Let’s look at my first client.

In 2007 I set out to purchase my first home, so I asked some friends that already had a home who they used as their Realtor. Through their suggestions, I was connected with Paula to begin my home search.

I spent a lot of time with Paula both in person and through communicating via email and phone. The first deal I attempted to close fell through, and Paula worked with me to find a different home that I ended up purchasing and it was even better than the first property.

For two months I slowly built a relationship with Paula and was very comfortable contacting her with any questions I had about my new home. When I started my real estate photography business in 2010, I immediately reached out to Paula and asked if she would be available for coffee.

We met at Starbucks and I told her about my idea of becoming a real estate photographer. Not only was she extremely supportive, but she helped guide me to discover aspects of the real estate industry that I was unaware of.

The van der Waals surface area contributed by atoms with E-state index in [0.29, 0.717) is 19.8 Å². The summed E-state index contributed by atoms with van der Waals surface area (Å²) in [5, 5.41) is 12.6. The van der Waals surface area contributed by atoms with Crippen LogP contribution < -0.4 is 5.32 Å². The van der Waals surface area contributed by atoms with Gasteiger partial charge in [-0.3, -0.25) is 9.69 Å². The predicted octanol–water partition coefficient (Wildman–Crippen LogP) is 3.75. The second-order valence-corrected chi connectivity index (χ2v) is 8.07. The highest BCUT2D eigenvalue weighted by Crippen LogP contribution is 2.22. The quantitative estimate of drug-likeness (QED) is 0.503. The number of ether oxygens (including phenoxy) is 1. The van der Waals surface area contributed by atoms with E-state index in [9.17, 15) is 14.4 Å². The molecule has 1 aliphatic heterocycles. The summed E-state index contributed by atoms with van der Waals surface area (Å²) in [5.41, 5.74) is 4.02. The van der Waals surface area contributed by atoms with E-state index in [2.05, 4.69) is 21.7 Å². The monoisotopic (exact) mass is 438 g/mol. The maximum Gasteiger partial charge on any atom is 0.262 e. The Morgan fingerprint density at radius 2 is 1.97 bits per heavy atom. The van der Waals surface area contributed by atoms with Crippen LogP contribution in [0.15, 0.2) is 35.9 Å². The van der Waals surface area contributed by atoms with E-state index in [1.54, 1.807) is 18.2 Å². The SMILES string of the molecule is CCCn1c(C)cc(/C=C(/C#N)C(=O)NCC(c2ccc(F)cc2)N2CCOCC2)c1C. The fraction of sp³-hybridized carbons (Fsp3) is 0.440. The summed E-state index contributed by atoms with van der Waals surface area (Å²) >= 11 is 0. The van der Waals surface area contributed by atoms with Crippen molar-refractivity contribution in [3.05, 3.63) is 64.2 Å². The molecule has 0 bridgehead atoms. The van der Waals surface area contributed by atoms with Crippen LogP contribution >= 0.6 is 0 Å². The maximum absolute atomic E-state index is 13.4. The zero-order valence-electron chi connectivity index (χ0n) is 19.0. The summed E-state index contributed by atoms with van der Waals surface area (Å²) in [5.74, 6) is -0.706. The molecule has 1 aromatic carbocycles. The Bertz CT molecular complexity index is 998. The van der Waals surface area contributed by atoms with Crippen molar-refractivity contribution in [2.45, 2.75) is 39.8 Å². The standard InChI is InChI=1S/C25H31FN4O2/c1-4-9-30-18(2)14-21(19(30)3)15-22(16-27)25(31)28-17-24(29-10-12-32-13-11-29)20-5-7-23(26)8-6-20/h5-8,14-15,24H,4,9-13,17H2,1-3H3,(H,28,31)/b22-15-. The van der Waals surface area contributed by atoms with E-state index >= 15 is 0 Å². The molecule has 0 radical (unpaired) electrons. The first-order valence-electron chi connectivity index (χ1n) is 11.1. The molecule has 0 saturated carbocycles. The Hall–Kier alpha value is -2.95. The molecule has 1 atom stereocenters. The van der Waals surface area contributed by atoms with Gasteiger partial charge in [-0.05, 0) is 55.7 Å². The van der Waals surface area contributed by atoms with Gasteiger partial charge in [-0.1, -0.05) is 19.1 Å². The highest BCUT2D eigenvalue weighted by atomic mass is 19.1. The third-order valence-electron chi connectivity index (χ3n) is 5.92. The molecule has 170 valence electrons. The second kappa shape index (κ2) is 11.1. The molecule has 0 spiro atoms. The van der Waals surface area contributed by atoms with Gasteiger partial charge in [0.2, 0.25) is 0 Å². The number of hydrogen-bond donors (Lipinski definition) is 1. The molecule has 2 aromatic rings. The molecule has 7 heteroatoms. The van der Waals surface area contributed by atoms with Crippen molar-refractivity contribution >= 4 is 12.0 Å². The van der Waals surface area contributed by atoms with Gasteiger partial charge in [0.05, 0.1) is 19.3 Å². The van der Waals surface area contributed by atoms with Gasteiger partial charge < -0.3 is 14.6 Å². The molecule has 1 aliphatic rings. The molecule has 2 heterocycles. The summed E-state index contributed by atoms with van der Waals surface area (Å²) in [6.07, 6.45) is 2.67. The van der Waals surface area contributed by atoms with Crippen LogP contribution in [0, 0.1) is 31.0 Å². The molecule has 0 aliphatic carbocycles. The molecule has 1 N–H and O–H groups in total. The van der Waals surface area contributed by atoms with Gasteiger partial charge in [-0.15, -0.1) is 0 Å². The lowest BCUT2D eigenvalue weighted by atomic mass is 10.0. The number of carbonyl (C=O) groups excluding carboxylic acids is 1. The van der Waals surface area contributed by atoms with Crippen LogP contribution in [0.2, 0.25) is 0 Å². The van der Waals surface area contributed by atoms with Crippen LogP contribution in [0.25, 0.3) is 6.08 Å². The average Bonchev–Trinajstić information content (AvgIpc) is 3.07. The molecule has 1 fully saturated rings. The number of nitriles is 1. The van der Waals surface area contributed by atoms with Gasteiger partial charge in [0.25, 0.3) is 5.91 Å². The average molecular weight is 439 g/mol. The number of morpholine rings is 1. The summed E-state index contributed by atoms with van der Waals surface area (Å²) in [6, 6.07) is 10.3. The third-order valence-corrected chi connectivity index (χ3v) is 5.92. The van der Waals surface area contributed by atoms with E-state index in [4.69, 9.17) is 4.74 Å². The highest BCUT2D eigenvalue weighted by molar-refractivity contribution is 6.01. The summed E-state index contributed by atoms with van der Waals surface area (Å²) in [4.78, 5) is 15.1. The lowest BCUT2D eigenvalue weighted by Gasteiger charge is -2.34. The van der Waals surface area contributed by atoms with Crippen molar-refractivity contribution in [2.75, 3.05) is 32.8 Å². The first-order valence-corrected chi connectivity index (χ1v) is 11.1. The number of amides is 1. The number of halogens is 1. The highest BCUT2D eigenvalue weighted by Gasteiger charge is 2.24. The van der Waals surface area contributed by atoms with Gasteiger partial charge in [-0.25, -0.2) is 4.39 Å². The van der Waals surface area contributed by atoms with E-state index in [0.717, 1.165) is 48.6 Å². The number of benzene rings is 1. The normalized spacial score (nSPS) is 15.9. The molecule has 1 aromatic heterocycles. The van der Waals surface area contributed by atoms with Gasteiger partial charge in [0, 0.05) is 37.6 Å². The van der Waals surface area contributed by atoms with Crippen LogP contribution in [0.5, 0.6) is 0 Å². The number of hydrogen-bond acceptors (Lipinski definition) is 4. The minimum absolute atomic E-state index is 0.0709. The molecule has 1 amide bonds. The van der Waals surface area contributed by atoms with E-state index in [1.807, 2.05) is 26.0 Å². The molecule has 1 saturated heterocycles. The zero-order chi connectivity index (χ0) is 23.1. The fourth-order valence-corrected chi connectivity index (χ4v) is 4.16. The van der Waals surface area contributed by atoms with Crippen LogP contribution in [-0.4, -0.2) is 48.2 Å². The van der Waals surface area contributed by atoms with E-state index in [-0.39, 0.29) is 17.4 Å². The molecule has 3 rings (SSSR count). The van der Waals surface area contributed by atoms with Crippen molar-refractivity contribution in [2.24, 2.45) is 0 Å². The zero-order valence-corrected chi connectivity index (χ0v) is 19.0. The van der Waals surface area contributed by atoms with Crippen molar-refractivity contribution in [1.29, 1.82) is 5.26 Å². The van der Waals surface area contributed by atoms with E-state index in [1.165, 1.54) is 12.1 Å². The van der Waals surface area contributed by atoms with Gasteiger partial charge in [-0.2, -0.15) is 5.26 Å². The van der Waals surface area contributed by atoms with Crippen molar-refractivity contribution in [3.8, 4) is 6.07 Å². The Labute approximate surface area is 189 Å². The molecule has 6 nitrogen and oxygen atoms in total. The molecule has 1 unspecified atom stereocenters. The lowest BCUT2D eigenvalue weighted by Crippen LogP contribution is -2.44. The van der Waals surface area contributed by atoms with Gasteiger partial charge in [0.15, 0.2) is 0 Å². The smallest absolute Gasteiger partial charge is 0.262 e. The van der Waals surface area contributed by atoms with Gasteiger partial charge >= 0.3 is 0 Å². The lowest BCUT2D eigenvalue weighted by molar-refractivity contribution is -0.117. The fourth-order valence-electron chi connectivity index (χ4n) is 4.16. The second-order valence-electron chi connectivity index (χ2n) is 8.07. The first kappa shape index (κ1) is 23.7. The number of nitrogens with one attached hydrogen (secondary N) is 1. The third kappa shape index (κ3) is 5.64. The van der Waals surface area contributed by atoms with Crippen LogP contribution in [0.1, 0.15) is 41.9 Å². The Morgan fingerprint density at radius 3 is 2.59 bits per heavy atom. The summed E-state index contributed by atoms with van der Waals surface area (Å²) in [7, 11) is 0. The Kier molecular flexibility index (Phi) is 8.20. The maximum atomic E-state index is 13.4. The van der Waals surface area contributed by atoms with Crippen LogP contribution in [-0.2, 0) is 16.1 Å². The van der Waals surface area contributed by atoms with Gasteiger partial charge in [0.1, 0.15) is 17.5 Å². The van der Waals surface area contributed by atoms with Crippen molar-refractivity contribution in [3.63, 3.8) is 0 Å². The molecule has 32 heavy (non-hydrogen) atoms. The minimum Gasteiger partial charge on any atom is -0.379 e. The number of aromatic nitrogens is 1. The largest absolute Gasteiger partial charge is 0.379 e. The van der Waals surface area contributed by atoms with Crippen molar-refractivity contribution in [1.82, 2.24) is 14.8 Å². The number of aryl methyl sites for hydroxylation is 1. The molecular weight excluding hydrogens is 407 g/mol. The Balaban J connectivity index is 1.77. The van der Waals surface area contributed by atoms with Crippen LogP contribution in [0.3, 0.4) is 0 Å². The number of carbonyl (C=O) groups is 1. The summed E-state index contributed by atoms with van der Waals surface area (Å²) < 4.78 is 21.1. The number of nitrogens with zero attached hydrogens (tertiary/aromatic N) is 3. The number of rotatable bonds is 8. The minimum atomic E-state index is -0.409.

At that time, I had no idea what real estate agents expected for listing photos.

How many should I deliver to them? What’s a virtual tour link and why do they need it? What are some of the things that she likes about her current real estate photographer, and what are some things that can be improved upon? How does the local real estate board impact my business and how do I contact them to make sure I’m servicing clients according to their expectations? I have to be on your company’s verified photographer list? Good to know!